J.C. Penney Co. (JCP) shares fell 11% on Thursday, May 17, after it posted first-quarter earnings that were lower than expected and issued an outlook that came in below forecast.
The retail giant posted earnings of $2.58 billion, but analysts had expected it to announce earnings of $2.61 billion for the first quarter.
The company lost $78 million, or 25 cents per share, in the first quarter. When adjusted, the loss was 22 cents a share.
Comparable-store sales are estimated to be between 0% and 2% in fiscal 2018.
On J.C. Penney's earnings call, CEO Marvin Ellison stated that the company suffered after unseasonable weather. When the temperatures normalized, Ellison stated that the sales increased.
The company is currently entering the appliance market, which is a direct competitor to Sears Holding Corp. The appliances are slowly being rolled out in stores. So far, Ellison says, the appliance sales show growth and they're performing "great."
"When we see a Sears close, it's a significant benefit to our business," said Ellison. He followed up saying that over 100 Sears have closed in malls that also housed J.C. Penney's, allowing the company to understand the effect of the store closure on the company's business.
Unfortunately, J.C. Penney's website suffered after it hit multiple supply chain and process issues. Ellison stated that the retail giant has found the source of the problems and has corrected it. He does not believe that the issues will carry on to the next quarter.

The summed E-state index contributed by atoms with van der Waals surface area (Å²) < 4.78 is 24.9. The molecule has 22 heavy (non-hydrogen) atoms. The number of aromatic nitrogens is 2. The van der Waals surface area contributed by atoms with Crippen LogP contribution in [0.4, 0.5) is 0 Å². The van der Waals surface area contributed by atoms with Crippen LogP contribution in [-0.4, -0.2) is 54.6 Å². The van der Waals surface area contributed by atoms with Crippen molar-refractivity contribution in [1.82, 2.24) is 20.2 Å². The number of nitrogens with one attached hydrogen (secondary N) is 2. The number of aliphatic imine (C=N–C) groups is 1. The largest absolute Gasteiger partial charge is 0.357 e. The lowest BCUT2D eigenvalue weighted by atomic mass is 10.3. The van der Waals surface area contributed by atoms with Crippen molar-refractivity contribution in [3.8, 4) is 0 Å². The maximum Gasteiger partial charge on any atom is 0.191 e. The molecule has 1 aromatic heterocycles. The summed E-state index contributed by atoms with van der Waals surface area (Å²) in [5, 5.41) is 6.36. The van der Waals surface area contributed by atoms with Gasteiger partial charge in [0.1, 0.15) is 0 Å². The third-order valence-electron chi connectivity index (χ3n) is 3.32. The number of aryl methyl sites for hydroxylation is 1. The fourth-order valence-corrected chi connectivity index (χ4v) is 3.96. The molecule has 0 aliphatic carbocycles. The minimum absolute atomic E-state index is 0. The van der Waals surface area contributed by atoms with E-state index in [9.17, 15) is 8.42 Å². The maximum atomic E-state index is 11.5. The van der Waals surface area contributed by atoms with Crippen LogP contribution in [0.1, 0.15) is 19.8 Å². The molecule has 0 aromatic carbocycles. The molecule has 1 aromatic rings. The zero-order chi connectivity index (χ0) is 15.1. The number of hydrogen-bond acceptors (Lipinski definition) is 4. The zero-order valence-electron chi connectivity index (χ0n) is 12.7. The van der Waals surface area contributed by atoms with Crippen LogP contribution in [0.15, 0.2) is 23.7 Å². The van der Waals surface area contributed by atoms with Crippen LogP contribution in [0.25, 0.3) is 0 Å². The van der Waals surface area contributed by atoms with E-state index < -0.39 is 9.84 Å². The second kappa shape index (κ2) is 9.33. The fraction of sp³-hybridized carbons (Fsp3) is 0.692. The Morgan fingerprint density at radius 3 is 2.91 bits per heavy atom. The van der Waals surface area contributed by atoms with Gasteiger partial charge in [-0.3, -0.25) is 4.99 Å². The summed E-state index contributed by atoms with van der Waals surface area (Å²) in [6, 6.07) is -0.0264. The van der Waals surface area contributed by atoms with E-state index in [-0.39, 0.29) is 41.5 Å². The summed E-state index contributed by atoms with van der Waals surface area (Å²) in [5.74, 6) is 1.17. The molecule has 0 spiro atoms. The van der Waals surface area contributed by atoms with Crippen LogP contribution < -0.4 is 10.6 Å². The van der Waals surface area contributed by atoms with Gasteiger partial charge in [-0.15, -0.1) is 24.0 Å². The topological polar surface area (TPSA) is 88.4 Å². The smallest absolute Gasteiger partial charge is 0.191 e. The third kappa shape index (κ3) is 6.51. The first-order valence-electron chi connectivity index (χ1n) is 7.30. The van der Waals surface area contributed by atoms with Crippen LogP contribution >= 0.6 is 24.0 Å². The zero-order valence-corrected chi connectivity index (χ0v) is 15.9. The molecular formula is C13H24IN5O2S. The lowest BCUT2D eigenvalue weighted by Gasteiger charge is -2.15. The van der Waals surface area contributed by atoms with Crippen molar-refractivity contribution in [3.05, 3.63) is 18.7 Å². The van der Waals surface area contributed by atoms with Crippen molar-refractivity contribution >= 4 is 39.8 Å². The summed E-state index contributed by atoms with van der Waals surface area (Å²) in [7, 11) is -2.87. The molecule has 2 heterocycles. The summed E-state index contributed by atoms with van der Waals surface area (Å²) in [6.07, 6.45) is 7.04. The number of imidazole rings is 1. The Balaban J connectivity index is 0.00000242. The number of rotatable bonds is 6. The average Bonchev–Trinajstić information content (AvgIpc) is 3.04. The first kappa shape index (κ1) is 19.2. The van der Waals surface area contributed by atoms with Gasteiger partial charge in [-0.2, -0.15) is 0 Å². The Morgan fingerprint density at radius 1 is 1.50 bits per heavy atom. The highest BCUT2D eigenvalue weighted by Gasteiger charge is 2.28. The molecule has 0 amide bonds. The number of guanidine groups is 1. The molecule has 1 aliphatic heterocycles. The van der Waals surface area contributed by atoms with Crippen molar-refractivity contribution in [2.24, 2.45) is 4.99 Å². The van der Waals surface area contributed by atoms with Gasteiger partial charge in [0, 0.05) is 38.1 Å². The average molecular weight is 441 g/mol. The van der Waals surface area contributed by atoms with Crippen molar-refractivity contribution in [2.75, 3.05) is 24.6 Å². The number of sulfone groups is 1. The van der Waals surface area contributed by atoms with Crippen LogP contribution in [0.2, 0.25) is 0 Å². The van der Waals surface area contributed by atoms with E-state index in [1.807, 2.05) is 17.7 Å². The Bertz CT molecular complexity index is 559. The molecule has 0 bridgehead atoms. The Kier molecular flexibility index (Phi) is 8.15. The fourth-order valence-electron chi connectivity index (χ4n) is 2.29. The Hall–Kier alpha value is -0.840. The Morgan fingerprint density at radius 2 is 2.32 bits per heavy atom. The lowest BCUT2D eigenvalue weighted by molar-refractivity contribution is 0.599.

J.C. Penney plans to roll out 27 new Sephora locations in its stores throughout the second quarter.
Throughout the call, Ellison reiterated that a large issue for J.C. Penney this quarter was weather. However, on the Macy's Inc. earnings call on Wednesday, Jeffrey Gennette, CEO, stated that weather did not have an effect on sales.
"We do accept that apparel sales were sluggish over the period, but in our view, this has more to do with the poor assortment at JCP than the vagaries of the weather. Despite some changes to clothing, we still believe that ranges lack conviction and coherence, especially in womenswear. In short, the offer is just not all that compelling," said Neil Saunders, managing director of GlobalData Retail.
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